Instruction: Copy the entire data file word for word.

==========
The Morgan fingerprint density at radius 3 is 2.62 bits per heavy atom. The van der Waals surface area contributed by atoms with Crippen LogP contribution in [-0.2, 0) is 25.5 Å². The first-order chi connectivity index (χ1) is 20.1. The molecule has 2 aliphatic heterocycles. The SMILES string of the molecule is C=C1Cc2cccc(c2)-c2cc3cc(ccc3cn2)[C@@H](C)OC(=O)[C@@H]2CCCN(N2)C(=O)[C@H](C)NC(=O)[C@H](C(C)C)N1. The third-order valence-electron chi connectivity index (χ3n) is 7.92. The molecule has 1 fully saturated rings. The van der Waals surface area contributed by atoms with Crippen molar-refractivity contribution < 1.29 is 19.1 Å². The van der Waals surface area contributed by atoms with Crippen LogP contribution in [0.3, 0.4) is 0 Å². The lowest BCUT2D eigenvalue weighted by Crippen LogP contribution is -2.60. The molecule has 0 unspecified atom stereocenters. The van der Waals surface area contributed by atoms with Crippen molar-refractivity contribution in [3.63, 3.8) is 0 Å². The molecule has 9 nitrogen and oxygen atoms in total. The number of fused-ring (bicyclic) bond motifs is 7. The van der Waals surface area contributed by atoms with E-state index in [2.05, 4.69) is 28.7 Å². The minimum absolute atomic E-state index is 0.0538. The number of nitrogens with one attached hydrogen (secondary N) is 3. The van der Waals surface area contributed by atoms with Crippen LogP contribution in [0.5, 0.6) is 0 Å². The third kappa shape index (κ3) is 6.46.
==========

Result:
The Morgan fingerprint density at radius 3 is 2.62 bits per heavy atom. The van der Waals surface area contributed by atoms with Crippen LogP contribution in [-0.2, 0) is 25.5 Å². The first-order chi connectivity index (χ1) is 20.1. The molecule has 2 aliphatic heterocycles. The SMILES string of the molecule is C=C1Cc2cccc(c2)-c2cc3cc(ccc3cn2)[C@@H](C)OC(=O)[C@@H]2CCCN(N2)C(=O)[C@H](C)NC(=O)[C@H](C(C)C)N1. The third-order valence-electron chi connectivity index (χ3n) is 7.92. The molecule has 1 fully saturated rings. The van der Waals surface area contributed by atoms with Crippen molar-refractivity contribution < 1.29 is 19.1 Å². The van der Waals surface area contributed by atoms with Crippen LogP contribution in [0.3, 0.4) is 0 Å². The lowest BCUT2D eigenvalue weighted by Crippen LogP contribution is -2.60. The molecule has 0 unspecified atom stereocenters. The van der Waals surface area contributed by atoms with Crippen molar-refractivity contribution in [3.63, 3.8) is 0 Å². The molecule has 9 nitrogen and oxygen atoms in total. The number of fused-ring (bicyclic) bond motifs is 7. The van der Waals surface area contributed by atoms with E-state index in [2.05, 4.69) is 28.7 Å². The minimum absolute atomic E-state index is 0.0538. The number of nitrogens with one attached hydrogen (secondary N) is 3. The van der Waals surface area contributed by atoms with Crippen LogP contribution in [0.5, 0.6) is 0 Å². The third kappa shape index (κ3) is 6.46.